Proposing a motion at the LMC conference in Edinburgh earlier this month, Dr Umar Tahir from Manchester LMC said: ‘Our reputations depend on these inspections, as do our livelihoods. The care of our patients depends on these inspections.’
LMC leaders unanimously backed a motion declaring ‘no confidence’ in the CQC. GP leaders called for guidance to be developed that supports practices to challenge the watchdog's ratings process and inspections.
It also agreed there was a need to ensure CQC processes are ‘open and transparent and reduce bureaucracy’ as well as to ensure that inspections are evidence-based and relate to the contract of the practice and what it is commissioned to provide.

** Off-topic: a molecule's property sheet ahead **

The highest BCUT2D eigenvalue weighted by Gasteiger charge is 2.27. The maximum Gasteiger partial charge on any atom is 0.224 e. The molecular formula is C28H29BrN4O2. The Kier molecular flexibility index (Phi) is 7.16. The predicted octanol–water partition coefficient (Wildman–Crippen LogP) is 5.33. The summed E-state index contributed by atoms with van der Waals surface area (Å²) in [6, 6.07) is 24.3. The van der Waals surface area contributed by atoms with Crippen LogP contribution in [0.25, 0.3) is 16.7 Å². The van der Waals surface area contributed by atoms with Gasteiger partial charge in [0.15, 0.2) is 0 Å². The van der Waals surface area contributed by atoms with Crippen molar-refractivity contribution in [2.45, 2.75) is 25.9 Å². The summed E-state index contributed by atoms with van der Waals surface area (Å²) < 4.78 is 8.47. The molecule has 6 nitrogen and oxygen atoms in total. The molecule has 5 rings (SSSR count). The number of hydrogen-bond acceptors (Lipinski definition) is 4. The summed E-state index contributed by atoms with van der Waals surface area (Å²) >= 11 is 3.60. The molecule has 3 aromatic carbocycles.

The debate at the LMC conference 2017 follows a more harshly-worded motion approved at last year’s emergency LMC conference, which called for the GPC to run a campaign for abolition of the CQC.
It called on the GPC also to explore all options by which GPs could legally withdraw from engaging with the CQC.
‘To say that CQC causes demoralisation, disruption as well as stress is an understatement,’ said Dr Cagdas Calisir, from Hertfordshire LMC. ‘CQC needs improvement in all areas.’